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Ms. Anu Prema Rajendran, Prof. S. R. Pandey / International Journal of Engineering Research and Applications (IJERA) ISSN: 2248-9622 www.ijera.com Vol. 3, Issue 4, Jul-Aug 2013, pp.1541-1546 the results, it increases test time (costs) because test engineer has to slow down shift speed to solve power issue [4].

III.

Automatic Test Pattern Generation (ATPG)

The automatic test pattern generator (ATPG) is software dedicated to the generation of test vectors that are used to detect the modeled faults in a CUT. Since in many cases the generated vectors do not achieve 100% fault coverage, the ATPG gives statistics about the FC achieved, the percentage of redundant faults, and the aborted faults which will therefore not be detected) for these test vectors. ATPG tools can be divided into two types: combinational ATPG and sequential ATPG. The combinational ATPG is dedicated to generating test sets for combinational circuits, or scan-based sequential circuits where all of the state elements can be accessed directly through the scan-chain. In this paper the ATPG can generate test vectors that achieve high fault coverage. Most of the combinational ATPG’s depends on random and deterministic phases in the generation of test vectors. In the random phase, the ATPG applies pseudorandom vectors to inputs of the CUT and then performs fault simulation to check the fault coverage and the faults remaining undetected. Normally, most of the faults are detected in this phase. In the deterministic phase, the ATPG generates test vectors for specific faults (that are hard to detect by pseudorandom means) and normally uses algorithms such as the path sensitization method for this purpose. The sequential ATPG, which is dedicated to the generation of test vectors for sequential circuits, is more complicated as a result of the timing signals and memory elements present in the circuit. In general, two test vectors are needed to test a fault (or group of faults). The first test vector is used to initialise the memory elements to a specified state, and then the next is used to detect the presence of the fault(s). One of the aims of design for testability techniques is to reduce the complexity of test generation for sequential circuits. One common technique to achieve this is to change the sequential circuit to a scan-based circuit. The aim of this paper is to reduce the test power in a combinational benchmark circuit by applying LPTPG vectors and conventional test vectors to inputs of the CUT.

IV.

Low Power Test Pattern Generation

With the development of portable devices and wireless communication systems, design for low power has become an important issue. Minimising power dissipation in VLSI circuits increases the battery lifetime and the reliability of the circuit. In general, the power dissipation of complementary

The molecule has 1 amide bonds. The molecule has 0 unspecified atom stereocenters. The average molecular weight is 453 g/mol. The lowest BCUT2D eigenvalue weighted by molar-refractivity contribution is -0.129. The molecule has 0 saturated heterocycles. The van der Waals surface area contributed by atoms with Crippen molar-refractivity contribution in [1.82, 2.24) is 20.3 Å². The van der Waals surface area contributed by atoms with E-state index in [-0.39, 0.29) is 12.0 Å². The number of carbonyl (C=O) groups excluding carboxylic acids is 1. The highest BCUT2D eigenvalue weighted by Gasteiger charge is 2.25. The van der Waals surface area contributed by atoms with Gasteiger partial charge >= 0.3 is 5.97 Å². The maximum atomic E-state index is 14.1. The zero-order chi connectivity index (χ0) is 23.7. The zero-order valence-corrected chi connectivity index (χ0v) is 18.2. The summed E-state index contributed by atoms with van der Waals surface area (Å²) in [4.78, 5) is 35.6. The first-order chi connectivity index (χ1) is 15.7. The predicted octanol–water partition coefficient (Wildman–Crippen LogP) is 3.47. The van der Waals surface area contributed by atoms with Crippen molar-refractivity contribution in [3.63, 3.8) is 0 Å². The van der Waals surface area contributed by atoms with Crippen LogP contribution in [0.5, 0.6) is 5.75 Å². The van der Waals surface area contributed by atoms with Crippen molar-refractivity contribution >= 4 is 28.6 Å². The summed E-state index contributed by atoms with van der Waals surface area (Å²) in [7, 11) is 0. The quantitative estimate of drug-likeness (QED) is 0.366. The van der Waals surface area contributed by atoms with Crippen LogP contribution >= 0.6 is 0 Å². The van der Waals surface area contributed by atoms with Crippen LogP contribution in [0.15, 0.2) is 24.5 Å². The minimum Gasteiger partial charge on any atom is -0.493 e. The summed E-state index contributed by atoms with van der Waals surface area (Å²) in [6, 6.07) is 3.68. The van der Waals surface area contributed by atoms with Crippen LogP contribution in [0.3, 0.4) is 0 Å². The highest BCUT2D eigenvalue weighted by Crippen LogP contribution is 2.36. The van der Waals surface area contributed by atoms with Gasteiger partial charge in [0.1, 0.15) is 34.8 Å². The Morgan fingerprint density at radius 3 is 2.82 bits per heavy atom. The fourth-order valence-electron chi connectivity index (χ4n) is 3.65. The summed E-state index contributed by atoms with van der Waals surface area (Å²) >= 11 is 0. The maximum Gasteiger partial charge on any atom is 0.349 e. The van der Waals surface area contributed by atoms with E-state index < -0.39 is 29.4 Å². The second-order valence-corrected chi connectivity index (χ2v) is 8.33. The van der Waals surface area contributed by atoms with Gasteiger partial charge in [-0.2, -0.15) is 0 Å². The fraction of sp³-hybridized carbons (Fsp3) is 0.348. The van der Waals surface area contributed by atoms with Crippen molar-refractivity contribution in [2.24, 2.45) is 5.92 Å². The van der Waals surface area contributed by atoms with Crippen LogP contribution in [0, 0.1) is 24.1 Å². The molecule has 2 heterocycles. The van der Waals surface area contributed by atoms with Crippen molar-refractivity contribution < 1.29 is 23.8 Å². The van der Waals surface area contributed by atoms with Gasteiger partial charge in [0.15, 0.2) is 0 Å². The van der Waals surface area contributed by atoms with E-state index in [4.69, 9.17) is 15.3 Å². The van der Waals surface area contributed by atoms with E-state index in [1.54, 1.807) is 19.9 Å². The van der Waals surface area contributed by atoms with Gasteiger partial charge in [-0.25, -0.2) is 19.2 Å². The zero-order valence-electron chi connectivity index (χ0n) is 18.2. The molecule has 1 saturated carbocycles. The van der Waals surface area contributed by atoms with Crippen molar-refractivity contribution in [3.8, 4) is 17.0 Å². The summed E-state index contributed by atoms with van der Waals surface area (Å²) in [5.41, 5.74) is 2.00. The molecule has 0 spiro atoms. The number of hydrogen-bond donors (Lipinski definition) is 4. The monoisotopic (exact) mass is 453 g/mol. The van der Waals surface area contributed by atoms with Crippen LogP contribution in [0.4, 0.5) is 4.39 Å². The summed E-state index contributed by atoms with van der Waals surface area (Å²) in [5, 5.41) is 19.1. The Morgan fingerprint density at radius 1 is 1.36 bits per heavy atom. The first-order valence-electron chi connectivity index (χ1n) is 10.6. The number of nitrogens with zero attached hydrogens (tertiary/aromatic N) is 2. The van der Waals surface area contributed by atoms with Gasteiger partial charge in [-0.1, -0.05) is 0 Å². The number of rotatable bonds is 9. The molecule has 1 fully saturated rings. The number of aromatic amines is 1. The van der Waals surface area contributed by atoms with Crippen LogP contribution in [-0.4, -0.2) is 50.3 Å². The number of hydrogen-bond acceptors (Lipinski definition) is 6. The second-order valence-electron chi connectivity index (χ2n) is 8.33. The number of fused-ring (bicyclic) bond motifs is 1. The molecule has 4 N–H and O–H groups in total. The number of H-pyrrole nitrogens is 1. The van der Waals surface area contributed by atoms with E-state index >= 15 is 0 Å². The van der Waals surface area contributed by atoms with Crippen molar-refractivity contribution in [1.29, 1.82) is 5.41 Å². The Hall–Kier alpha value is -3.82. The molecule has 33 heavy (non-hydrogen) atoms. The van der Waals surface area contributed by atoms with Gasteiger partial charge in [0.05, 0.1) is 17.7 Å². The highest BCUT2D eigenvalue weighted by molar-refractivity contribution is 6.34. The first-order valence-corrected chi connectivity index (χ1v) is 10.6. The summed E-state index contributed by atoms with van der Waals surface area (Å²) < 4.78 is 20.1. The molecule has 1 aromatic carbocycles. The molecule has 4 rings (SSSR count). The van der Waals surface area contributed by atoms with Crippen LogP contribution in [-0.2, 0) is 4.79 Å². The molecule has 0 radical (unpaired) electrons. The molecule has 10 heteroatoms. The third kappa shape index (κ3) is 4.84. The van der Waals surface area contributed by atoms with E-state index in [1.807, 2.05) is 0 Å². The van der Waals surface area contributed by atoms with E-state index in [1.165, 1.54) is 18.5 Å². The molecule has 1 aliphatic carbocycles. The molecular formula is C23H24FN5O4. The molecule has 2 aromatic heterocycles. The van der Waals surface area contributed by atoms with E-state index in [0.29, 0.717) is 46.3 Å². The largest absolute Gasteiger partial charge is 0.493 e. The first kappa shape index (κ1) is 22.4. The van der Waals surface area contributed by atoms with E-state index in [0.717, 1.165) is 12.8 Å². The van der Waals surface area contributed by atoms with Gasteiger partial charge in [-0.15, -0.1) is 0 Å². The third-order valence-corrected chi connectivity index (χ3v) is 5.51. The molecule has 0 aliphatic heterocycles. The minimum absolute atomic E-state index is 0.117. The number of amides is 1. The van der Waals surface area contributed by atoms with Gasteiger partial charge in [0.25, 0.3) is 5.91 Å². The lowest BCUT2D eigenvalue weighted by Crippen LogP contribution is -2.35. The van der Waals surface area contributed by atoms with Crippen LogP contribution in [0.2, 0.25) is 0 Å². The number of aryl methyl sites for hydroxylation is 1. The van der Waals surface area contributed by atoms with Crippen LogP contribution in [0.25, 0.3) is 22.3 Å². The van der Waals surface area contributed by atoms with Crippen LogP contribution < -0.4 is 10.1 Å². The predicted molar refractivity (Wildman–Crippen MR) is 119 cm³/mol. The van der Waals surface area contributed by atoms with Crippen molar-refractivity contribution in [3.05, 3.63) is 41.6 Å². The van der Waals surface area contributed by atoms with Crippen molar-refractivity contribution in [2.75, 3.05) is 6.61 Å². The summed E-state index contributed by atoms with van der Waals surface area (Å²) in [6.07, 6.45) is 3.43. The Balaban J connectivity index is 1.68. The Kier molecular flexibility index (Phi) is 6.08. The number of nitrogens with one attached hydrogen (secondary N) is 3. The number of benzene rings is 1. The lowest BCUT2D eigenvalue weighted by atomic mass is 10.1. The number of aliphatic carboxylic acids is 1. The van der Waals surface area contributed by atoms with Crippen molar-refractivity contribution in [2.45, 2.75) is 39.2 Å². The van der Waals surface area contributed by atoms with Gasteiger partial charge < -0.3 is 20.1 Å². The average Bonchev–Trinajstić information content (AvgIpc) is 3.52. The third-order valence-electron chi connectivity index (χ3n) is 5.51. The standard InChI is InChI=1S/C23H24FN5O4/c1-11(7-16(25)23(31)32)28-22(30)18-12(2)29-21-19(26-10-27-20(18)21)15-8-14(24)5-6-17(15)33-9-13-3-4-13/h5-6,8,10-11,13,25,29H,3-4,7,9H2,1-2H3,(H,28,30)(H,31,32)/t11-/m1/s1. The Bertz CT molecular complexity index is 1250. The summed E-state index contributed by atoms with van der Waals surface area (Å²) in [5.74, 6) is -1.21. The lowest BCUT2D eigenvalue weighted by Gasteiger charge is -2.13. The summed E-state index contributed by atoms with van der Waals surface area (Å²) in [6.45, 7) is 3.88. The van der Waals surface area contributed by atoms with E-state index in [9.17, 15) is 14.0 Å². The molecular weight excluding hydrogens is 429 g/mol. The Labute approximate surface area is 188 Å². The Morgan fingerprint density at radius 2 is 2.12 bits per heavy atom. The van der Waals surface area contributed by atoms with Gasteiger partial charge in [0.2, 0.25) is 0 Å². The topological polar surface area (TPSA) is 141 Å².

metal oxide semiconductors (CMOS) circuits can be divided into two main categories: static power and dynamic power [1]. Static power is the power dissipated by a gate when it is not switching. A significant fraction of static power is caused by the reduced threshold voltage used in modern CMOS technology that prevents the gate from completely turning off, thus causing source to drain leakage. All the components of static power dissipation have a minor contribution to the total power dissipation, and can be minimised for well-designed circuits. On the other hand, dynamic power dissipation, which is the dominant source of power dissipation in CMOS circuits, occurs while the circuit is switching. The circuit is active when the applied voltage to an input of a cell changes, resulting in a logic transition in one or more outputs of the circuit at transistor level [3 9]. Hence, charging discharging of the load capacitances of transistors is the main source of dynamic power dissipation. One way to improve the correlation between the bits of the successive vectors is to avoid frequent transitioning of the logic levels of the primary inputs [7]. The new approach entails inserting 3 intermediate vectors between every two successive vectors. The total number of signal transitions between these 5 vectors is equal to the total number of signal transitions between the 2 successive vectors generated using the conventional approach. This reduction of signal transition activity in the primary inputs reduces the switching activity inside the design under test and therefore results in reduced power consumption by the device under test [3 9]. The technique of inserting 3 intermediate vectors is achieved by modifying the conventional LFSR circuit with two additional levels of logic between the conventional flip-flop outputs and the low power outputs. The first level of hierarchy from the top down includes logic circuit design for propagating either the present or the next state of the flip-flops to the second level of hierarchy. The second level of hierarchy is a multiplexer function that provides for selecting between the two states (present or next) to be propagated to the outputs as low power output. The outputs of the flip-flops are loaded with the seed vector and the feedback taps are selected pertinent to the characteristic polynomial which represents linear feedback shift register. Only two inputs pins, test enable and clock are required to activate the generation of the pattern as well as simulation of the design circuit. It is also noted that the intermediate vectors in addition to aiding in reducing the number of transitions can also assist significantly in detecting faults just as good as the conventional LFSR patterns [7].